Your doctor may make a preliminary diagnosis of narcolepsy based on your excessive daytime sleepiness and sudden loss of muscle tone (cataplexy). After an initial diagnosis, your doctor may refer you to a sleep specialist for further evaluation.
Formal diagnosis requires staying overnight at a sleep center for an in-depth sleep analysis by sleep specialists. Methods of diagnosing narcolepsy and determining its severity include:
Multiple sleep latency test.
These tests can also help doctors rule out other possible causes of your signs and symptoms. Other sleep disorders, such as chronic sleep deprivation, the use of sedating medications and sleep apnea, can cause excessive daytime sleepiness.
Treatment For Narcolepsy
There is no cure for narcolepsy, but medications and lifestyle modifications can help you manage the symptoms of narcolepsy.
Medications for narcolepsy are following as:
- Stimulants. Drugs that stimulate the central nervous system are the primary treatment to help people with narcolepsy stay awake during the day. Doctors often try modafinil (Provigil) or armodafinil (Nuvigil) first for narcolepsy. Modafinil and armodafinil aren’t as addictive as older stimulants and don’t produce the highs and lows often associated with older stimulants. Side effects are uncommon, but may include headache, nausea or anxiety.
Some people need treatment with methylphenidate (Aptensio XR, Concerta, Ritalin, others) or various amphetamines. These medications are very effective but can be addictive. They may cause side effects such as nervousness and heart palpitations.
- Selective serotonin reuptake inhibitors (SSRIs) or serotonin and norepinephrine reuptake inhibitors (SNRIs). Doctors often prescribe these medications, which suppress REM sleep, to help alleviate the symptoms of cataplexy, hypnagogic hallucinations and sleep paralysis. They include fluoxetine (Prozac, Sarafem, Selfemra) and venlafaxine (Effexor XR). Side effects can include weight gain, insomnia and digestive problems.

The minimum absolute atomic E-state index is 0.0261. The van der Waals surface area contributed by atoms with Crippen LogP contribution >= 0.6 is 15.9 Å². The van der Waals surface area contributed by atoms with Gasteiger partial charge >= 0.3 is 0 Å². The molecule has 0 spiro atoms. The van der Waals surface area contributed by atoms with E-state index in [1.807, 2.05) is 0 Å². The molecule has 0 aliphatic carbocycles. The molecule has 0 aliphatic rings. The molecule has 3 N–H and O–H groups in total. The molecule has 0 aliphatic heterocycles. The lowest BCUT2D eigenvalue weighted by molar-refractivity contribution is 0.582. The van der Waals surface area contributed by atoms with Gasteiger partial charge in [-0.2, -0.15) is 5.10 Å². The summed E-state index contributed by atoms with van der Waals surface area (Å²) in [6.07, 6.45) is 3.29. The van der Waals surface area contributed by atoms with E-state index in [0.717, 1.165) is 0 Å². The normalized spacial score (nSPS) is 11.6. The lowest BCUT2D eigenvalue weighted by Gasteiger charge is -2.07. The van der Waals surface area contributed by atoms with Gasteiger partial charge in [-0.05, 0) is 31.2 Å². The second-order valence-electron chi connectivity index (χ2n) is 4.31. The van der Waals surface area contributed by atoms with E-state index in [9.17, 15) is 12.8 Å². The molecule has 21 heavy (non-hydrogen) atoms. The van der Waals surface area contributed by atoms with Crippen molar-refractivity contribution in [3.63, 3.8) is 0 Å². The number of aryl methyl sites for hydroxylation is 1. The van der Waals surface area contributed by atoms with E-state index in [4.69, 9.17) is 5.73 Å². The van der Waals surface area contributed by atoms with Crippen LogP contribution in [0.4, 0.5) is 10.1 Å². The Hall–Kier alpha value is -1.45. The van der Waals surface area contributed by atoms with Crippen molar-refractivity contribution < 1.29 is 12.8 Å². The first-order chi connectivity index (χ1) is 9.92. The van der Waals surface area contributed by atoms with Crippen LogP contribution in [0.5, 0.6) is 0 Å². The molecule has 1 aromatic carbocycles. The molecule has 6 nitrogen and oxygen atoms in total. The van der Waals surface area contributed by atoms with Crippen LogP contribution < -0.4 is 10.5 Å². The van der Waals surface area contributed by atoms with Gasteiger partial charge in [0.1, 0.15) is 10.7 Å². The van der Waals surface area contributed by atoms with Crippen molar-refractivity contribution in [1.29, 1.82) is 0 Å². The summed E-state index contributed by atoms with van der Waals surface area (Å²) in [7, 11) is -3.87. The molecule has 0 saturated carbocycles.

- Tricyclic antidepressants. These older antidepressants, such as protriptyline (Vivactil), imipramine (Tofranil) and clomipramine (Anafranil), are effective for cataplexy, but many people complain of side effects, such as dry mouth and lightheadedness.
- Sodium oxybate (Xyrem). This medication is highly effective for cataplexy. Sodium oxybate helps to improve nighttime sleep, which is often poor in narcolepsy. In high doses it may also help control daytime sleepiness. It must be taken in two doses, one at bedtime and one up to four hours later.
Xyrem can have side effects, such as nausea, bed-wetting and worsening of sleepwalking. Taking sodium oxybate together with other sleeping medications, narcotic pain relievers or alcohol can lead to difficulty breathing, coma and death.
If you have other health problems, such as high blood pressure or diabetes, ask your doctor how the medications you take for your other conditions may interact with those taken for narcolepsy.
Certain over-the-counter drugs, such as allergy and cold medications, can cause drowsiness. If you have narcolepsy, your doctor will likely recommend that you avoid taking these medications.
Emerging treatments being investigated for narcolepsy include drugs acting on the histamine chemical system, hypocretin replacement, hypocretin gene therapy and immunotherapy, but further research is needed before any may be available in your doctor’s office.